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The winner of the Wellcome Book Prize 2015, The Iceberg is an extraordinary memoir which leaves an indelible mark on all who read it.
Marion Coutts is an artist and writer. She wrote the introduction to Tom Lubbock's memoir Until Further Notice, I am Alive, published by Granta in 2012. She is a Lecturer in Fine Art at Goldsmiths College and lives in London with her son.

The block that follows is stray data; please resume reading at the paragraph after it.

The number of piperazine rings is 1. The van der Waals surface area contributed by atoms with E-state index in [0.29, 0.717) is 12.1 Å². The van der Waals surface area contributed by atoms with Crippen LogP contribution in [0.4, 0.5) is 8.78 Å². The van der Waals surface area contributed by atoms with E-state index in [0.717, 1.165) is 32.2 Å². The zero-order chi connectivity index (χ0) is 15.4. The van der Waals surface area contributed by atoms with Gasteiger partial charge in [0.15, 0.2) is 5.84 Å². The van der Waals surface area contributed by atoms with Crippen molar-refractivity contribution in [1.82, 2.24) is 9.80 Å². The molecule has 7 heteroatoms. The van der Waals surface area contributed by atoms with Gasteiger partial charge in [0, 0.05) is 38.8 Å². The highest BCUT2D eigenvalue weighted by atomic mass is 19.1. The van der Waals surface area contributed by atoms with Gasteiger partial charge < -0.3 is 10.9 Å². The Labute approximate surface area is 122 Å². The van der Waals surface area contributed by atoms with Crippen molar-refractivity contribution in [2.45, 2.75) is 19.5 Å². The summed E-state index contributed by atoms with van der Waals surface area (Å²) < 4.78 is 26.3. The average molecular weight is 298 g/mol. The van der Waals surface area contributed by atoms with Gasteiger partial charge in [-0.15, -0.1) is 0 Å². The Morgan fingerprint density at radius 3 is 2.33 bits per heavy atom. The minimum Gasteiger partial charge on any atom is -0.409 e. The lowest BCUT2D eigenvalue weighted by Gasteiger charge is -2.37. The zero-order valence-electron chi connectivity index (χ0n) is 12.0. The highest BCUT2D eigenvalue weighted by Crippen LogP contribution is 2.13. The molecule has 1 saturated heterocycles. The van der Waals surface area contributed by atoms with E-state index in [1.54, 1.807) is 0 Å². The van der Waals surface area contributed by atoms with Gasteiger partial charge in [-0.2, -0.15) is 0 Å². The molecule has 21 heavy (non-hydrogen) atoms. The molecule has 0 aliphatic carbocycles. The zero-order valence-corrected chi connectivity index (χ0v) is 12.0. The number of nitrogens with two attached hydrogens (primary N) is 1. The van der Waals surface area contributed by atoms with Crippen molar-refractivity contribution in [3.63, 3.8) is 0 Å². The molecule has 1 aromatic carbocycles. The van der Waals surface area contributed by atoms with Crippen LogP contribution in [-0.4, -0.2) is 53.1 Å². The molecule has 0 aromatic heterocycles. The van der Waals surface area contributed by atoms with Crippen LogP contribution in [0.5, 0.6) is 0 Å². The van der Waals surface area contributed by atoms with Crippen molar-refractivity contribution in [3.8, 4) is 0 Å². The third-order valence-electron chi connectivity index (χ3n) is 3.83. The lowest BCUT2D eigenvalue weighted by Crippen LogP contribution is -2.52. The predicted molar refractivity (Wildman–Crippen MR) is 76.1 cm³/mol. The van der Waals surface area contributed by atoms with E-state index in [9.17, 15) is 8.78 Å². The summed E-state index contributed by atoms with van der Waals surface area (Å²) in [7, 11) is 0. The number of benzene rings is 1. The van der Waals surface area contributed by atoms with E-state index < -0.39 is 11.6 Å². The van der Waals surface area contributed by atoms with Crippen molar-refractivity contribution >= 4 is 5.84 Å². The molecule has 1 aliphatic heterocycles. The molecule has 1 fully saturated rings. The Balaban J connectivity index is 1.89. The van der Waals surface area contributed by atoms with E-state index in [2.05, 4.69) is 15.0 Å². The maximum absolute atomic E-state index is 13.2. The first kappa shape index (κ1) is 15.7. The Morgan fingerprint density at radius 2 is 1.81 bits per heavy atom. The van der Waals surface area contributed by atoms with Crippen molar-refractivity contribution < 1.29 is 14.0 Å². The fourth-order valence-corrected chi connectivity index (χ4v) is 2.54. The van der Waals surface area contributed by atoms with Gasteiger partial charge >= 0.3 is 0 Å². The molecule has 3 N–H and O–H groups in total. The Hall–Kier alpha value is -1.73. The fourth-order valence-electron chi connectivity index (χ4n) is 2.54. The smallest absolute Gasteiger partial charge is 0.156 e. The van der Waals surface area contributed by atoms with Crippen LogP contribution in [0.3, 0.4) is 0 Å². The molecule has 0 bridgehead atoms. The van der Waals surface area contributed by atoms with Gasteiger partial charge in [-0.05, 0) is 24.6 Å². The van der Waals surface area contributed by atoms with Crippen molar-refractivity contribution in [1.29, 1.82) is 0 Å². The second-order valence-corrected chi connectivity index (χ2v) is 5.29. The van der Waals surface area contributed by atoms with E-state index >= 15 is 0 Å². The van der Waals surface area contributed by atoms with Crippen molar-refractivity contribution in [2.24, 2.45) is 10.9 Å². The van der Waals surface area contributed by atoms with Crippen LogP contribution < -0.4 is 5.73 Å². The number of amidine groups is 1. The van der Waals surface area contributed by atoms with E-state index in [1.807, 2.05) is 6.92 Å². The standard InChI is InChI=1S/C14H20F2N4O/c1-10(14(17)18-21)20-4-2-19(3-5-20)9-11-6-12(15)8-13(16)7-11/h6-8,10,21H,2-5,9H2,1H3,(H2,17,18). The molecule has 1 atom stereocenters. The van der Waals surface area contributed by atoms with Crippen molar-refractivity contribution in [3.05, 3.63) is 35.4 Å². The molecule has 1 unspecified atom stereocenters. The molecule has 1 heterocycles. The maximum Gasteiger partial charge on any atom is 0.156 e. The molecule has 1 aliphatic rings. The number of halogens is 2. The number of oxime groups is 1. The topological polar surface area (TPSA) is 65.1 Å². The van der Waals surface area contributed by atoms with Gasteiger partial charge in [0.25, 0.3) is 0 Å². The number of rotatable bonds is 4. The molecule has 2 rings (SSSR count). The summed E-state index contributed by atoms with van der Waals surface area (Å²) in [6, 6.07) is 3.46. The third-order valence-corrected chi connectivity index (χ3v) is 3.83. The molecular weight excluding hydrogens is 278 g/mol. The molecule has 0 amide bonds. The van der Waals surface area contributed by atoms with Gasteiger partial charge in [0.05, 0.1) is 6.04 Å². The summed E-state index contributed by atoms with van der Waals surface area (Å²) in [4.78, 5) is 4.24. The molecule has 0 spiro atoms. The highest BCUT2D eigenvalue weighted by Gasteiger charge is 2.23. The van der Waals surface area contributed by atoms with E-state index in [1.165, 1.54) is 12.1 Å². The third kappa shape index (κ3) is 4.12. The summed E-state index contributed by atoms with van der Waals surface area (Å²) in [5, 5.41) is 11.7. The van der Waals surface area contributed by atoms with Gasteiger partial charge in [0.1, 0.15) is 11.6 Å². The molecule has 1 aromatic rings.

Deeply affecting and beautifully written. * Literary Review * A perfect piece of writing, it does justice to a terrible situation, giving it grace and even glory. -- Claire Tomalin * The Week * The most heartbreaking memoir of the year... The writing is raw with grief, and offers no pat lessons or easy answers. * Independent on Sunday, Books of the Year * Marion Coutt's memoir of her husband Tom Lubbock's last days following the diagnosis of a brain tumour is as devastating as you might expect. Yet such is the intensity and passion of her writing, it's also strangely exhilarating. * Josh Cohen, The Guardian, Books of the Year * One of the most compelling and challenging books of the year. It has the strength of an arrow: taut, spiked, quivering, working to its fatal conclusion. * The Sunday Times, Books of the Year * Harrowing but spellbinding... communicates in an original, challenging way the changes in her life after her husband, Tom Lubbock, was diagnosed with a brain tumour - well deserves its acclaim. * Guardian, Books of the Year * An almost sculpted account of her and her infant son's endurance as her art critic husband died of a brain tumour: it is grand beyond words. * The Scotsman, Books of the Year * The Iceberg is a depiction of loss so raw it couldn't but melt the coldest of hearts. But Coutts is also something of an alchemist when it comes to language, her prose a uniquely beautiful landscape of emotion. * Independent, Books of the Year * Hey - want to uncontrollably weep your eyes out? Read Marion Coutts describing her husband dying of a brain tumour. * @caitlinmoran * The writing is lyrical, textured, perfectly paced; the sentences short so that we feel Coutts's moments of panic, her quickened heartbeat... [A] startlingly beautiful and inspiring pioneer text * Independent * At times so painful that it's hard to keep reading, this is nonetheless an unexpectedly reassuring book. * Books of the Year, Daily Mail * Searing, shocking, unflinching, profoundly moving. * Spectator * In writer and artist Marion Coutts' unflinching yet uplifting memoir... she becomes a chronicler of what it means to be human. * Financial Times * It is a memoir quite unlike any other. It has the strength of an arrow: taut, spiked, quavering, working to its fatal conclusion... The Iceberg is an extraordinary story told in an extraordinary way. * The Sunday Times * The Iceberg is mesmerising, harrowing and radiant. There are times when to go on reading is almost unbearable, yet it is impossible to put it down. -- Cressida Connolly * Mail on Sunday * Marion Coutts has written a fierce love letter-cum-elegy in The Iceberg... This is far more than just another book about grief. -- Marina Warner * Observer * Readers should be warned that sharing such a grief as closely as this marvellous book compels one to do is painful... This is a book that clearly had to be written... And certainly it ought to be read by anyone who ever pauses to consider our mortality. -- Diana Athill * Sunday Telegraph * Not quite like any other bereavement memoir... it reads like a huge juggernaut, its inevitable awful ending hurtling towards you at full speed from the first page. * Evening Standard * An exquisitely expressed portrait of three lives operating in the shadow of catastrophe... This is human trauma, profoundly and beautifully told. * Independent on Sunday * The book's truth is so pure and compressed, as though Coutts had condensed the coal of her experience into a diamond. Encountering it is like a near-death experience, at once traumatic and profoundly, permanently illuminating. Love itself is in these pages: not a representation of love, but love, pure and simple. The book reeks of it. * New York Times *